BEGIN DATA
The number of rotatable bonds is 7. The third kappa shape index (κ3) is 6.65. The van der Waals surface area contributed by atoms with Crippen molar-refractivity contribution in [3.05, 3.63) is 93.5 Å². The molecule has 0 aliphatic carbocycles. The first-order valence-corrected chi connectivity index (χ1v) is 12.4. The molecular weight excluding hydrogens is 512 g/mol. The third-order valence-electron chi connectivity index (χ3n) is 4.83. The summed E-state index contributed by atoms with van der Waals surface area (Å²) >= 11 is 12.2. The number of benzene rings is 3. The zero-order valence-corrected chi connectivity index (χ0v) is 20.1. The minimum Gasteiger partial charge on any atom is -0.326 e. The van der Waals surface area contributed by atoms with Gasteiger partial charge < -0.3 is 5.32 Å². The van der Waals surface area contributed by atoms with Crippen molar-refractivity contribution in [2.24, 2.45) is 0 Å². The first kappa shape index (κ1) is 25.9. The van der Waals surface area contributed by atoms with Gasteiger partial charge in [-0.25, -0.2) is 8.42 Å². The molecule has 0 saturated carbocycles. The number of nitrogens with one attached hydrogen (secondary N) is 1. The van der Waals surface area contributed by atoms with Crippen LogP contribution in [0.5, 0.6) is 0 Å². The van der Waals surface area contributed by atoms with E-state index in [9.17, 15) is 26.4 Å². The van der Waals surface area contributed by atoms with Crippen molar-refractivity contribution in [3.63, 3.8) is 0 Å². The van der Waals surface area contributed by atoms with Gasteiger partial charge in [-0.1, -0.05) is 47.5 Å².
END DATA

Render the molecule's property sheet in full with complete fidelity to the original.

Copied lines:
The number of rotatable bonds is 7. The third kappa shape index (κ3) is 6.65. The van der Waals surface area contributed by atoms with Crippen molar-refractivity contribution in [3.05, 3.63) is 93.5 Å². The molecule has 0 aliphatic carbocycles. The first-order valence-corrected chi connectivity index (χ1v) is 12.4. The molecular weight excluding hydrogens is 512 g/mol. The third-order valence-electron chi connectivity index (χ3n) is 4.83. The summed E-state index contributed by atoms with van der Waals surface area (Å²) >= 11 is 12.2. The number of benzene rings is 3. The zero-order valence-corrected chi connectivity index (χ0v) is 20.1. The minimum Gasteiger partial charge on any atom is -0.326 e. The van der Waals surface area contributed by atoms with Gasteiger partial charge < -0.3 is 5.32 Å². The van der Waals surface area contributed by atoms with Crippen molar-refractivity contribution in [2.24, 2.45) is 0 Å². The first kappa shape index (κ1) is 25.9. The van der Waals surface area contributed by atoms with Gasteiger partial charge in [-0.25, -0.2) is 8.42 Å². The molecule has 0 saturated carbocycles. The number of nitrogens with one attached hydrogen (secondary N) is 1. The van der Waals surface area contributed by atoms with Crippen LogP contribution in [0.5, 0.6) is 0 Å². The van der Waals surface area contributed by atoms with E-state index in [9.17, 15) is 26.4 Å². The van der Waals surface area contributed by atoms with Crippen molar-refractivity contribution in [3.63, 3.8) is 0 Å². The van der Waals surface area contributed by atoms with Gasteiger partial charge in [-0.1, -0.05) is 47.5 Å².